52 OHAELES STEWART PARNELL [1885
point already. I mean to trust the people." Next he said that he was in favour of Home Rule.'
I asked: ' Are you sure he said Home Eule ?'
Mr. McCarthy. ' Yes, he did.'
' Did he give any sort of explanation as to what he meant by Home Eule ?'
Mr. McCarthy. ' Yes, he said some such arrangement as existed in the English colonies. He did not conceal that he would have some difficulty with his colleagues in the Cabinet, but he made no secret that he was himself in favour of Home Eule. I said that Parnell was willing to see him in his own house. He replied that they could meet at his sister's house in Grosvenor Square. The house was not, I believe, at that time occupied. The carpets were up. That was the reason, I suppose, that Parnell said afterwards that the meeting took place in an empty house. I saw Parnell immediately, and told him what had taken place between Carnarvon and myself.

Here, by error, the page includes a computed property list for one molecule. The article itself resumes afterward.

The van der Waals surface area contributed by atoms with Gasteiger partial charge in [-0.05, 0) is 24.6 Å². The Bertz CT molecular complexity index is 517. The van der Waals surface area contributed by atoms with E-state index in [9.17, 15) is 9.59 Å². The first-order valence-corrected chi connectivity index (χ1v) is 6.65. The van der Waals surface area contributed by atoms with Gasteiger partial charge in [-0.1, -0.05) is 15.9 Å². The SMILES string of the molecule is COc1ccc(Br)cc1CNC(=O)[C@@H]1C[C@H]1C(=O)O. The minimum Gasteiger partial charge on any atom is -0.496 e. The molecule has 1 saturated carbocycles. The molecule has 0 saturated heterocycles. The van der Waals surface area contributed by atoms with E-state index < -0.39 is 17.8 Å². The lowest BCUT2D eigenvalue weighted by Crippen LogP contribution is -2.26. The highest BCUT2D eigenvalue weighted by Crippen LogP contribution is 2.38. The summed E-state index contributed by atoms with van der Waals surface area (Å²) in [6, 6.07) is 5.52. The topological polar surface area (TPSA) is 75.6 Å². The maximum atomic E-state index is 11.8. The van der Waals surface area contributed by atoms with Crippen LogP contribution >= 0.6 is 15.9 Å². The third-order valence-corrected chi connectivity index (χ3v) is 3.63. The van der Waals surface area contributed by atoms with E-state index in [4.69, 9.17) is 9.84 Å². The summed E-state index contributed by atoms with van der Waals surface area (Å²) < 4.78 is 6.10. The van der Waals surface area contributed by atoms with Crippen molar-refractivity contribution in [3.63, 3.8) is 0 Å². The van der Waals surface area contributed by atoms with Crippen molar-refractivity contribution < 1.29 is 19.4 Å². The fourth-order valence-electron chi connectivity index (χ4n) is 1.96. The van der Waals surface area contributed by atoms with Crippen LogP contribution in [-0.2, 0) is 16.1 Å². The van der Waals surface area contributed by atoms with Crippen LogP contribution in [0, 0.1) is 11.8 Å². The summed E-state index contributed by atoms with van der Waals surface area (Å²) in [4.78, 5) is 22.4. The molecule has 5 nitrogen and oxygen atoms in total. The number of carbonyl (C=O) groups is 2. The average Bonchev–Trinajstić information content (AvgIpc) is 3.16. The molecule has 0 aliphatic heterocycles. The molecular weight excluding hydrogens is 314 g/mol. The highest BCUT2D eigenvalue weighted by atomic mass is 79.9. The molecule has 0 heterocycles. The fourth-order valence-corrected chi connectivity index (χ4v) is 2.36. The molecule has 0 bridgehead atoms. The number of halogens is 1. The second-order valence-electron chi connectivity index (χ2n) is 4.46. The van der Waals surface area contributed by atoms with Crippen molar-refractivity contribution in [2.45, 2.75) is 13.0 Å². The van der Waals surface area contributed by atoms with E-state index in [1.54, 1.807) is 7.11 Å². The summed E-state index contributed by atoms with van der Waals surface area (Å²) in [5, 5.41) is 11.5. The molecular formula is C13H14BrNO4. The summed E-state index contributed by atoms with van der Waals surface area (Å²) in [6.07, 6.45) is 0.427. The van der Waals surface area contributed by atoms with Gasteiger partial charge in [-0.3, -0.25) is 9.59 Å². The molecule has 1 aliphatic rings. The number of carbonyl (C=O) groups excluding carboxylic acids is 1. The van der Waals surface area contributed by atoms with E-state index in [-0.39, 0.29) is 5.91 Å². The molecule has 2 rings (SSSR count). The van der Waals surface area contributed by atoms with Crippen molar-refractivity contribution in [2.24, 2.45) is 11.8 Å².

' A few days later Parnell and Carnarvon met at the house in Grosvenor Square. They were quite alone. Parnell never gave me an account of the interview. He often had interviews which he kept to himself. Subsequently—it might be some months later—Carnarvon wrote to a lady, a mutual friend, saying that he was going to Hatfield to see Lord Salisbury, and that if he should happen to see me, to say that he would like to have a talk with me. This lady invited me to dinner to meet Lord Carnarvon; the only persons present were the lady and her husband, and Lord Carnarvon and myself. After dinner the lady and her husband took some opportunity of retiring from the room, and Carnarvon and I were left alone. He at once called my attention to an interview which Parnell had just givene answered: " I have made up my mind on that